"We wanted the record to sound almost like the soundtrack to a movie," he said. "His life would make a fantastic spy movie, with all kinds of plotting and intrigues. I think it's incredible that he navigated through this very dangerous political climate and still managed to write this amazing music." He said the decision to record the songs with lute wasn't so much a choice as an organic result of the way he was introduced to the music. But he never thought of trying to sing them the way a classical singer might.

"I knew I didn't want to pretend to be an opera singer," he said. "I also knew that these songs were written 100 years before that technique was invented." He sings them like very focused pop songs, with the diction of a rock star on best behaviour, and the accent of a man born near Manchester 55 years ago. It's almost as if he's singing folk songs, which he said was part of the point. But he also said he didn't want do anything blatantly foreign to the music. To that end, and to get a few technical pointers, he consulted with Richard Levitt, a singing coach in Switzerland whose students include the countertenor Andreas Scholl, who also recently made a record with Karamazov.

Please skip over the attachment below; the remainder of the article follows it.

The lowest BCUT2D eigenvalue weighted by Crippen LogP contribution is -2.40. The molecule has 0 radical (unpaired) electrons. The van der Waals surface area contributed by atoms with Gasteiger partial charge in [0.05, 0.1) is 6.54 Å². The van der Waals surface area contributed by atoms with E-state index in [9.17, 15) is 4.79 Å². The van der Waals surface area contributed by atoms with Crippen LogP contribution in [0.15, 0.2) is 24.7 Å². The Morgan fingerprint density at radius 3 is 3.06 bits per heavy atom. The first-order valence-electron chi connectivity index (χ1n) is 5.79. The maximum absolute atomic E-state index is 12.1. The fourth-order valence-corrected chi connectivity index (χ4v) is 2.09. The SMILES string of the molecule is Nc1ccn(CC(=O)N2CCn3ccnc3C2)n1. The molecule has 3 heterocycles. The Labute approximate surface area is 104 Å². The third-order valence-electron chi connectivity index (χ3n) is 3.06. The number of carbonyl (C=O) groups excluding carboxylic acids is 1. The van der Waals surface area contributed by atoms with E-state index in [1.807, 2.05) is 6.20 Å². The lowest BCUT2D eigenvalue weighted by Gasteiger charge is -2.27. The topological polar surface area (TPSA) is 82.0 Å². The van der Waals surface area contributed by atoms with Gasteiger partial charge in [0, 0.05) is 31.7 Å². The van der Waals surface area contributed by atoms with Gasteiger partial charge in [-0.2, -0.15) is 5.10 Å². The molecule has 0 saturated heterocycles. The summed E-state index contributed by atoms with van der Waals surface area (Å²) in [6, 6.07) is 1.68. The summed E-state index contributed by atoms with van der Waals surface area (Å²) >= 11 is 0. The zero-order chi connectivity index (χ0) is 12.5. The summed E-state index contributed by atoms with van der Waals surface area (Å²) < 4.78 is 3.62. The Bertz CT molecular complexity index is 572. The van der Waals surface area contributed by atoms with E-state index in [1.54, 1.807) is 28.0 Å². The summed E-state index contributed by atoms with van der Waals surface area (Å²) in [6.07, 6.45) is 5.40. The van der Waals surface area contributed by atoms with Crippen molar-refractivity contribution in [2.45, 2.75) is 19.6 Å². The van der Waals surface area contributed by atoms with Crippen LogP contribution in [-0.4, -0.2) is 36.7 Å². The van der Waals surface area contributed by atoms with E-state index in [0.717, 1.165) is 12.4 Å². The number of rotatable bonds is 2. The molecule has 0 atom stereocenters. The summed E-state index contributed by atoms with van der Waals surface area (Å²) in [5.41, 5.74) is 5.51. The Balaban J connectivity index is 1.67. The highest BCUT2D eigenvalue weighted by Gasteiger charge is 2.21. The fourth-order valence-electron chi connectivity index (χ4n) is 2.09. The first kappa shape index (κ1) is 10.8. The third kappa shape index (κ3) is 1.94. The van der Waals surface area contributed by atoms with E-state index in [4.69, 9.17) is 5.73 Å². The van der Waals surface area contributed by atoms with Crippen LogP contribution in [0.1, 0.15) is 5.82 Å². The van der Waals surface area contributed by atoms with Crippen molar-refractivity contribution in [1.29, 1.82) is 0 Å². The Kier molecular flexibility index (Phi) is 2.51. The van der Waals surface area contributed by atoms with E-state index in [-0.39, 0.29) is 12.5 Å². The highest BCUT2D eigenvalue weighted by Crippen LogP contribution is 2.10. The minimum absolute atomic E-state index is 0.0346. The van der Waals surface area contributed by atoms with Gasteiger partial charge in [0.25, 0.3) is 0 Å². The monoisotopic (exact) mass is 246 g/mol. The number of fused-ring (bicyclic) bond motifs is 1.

"I wanted Richard there to make sure I wasn't going 180 degrees from what was seemly," Sting said. "...[But] we didn't particularly want to make a polite record. 'Can She Excuse My Wrongs' isn't a polite song, it's actually very angry." (The bitter lyrics, by the Earl of Essex, supposedly target Queen Elizabeth, who later had him executed.)